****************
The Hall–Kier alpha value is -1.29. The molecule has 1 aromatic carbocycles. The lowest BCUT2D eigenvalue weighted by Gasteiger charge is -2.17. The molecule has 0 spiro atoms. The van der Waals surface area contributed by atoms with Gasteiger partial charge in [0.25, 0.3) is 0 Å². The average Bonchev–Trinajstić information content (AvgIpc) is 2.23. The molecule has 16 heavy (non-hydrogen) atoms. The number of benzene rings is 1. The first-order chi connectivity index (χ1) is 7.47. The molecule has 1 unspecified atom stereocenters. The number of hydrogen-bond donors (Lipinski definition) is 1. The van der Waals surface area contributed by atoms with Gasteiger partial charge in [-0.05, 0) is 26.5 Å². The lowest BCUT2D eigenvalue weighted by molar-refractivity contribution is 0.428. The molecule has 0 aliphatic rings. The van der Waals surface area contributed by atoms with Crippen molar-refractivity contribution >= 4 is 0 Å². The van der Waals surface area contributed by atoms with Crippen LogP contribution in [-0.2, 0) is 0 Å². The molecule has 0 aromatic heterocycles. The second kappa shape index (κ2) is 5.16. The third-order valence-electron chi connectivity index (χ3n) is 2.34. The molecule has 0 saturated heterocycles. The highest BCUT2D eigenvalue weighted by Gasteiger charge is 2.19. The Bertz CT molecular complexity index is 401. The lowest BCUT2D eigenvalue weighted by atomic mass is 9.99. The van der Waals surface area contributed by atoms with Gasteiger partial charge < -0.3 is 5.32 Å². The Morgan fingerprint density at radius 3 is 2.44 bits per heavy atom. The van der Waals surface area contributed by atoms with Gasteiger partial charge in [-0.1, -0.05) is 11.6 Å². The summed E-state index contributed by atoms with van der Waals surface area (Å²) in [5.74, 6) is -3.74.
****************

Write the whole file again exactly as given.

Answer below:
The Hall–Kier alpha value is -1.29. The molecule has 1 aromatic carbocycles. The lowest BCUT2D eigenvalue weighted by Gasteiger charge is -2.17. The molecule has 0 spiro atoms. The van der Waals surface area contributed by atoms with Gasteiger partial charge in [0.25, 0.3) is 0 Å². The average Bonchev–Trinajstić information content (AvgIpc) is 2.23. The molecule has 16 heavy (non-hydrogen) atoms. The number of benzene rings is 1. The first-order chi connectivity index (χ1) is 7.47. The molecule has 1 unspecified atom stereocenters. The number of hydrogen-bond donors (Lipinski definition) is 1. The van der Waals surface area contributed by atoms with Gasteiger partial charge in [-0.05, 0) is 26.5 Å². The lowest BCUT2D eigenvalue weighted by molar-refractivity contribution is 0.428. The molecule has 0 aliphatic rings. The van der Waals surface area contributed by atoms with Crippen molar-refractivity contribution >= 4 is 0 Å². The van der Waals surface area contributed by atoms with Crippen LogP contribution in [-0.2, 0) is 0 Å². The molecule has 0 aromatic heterocycles. The second kappa shape index (κ2) is 5.16. The third-order valence-electron chi connectivity index (χ3n) is 2.34. The molecule has 0 saturated heterocycles. The highest BCUT2D eigenvalue weighted by Gasteiger charge is 2.19. The Bertz CT molecular complexity index is 401. The lowest BCUT2D eigenvalue weighted by atomic mass is 9.99. The van der Waals surface area contributed by atoms with Gasteiger partial charge < -0.3 is 5.32 Å². The Morgan fingerprint density at radius 3 is 2.44 bits per heavy atom. The van der Waals surface area contributed by atoms with Gasteiger partial charge in [-0.1, -0.05) is 11.6 Å². The summed E-state index contributed by atoms with van der Waals surface area (Å²) in [5.74, 6) is -3.74.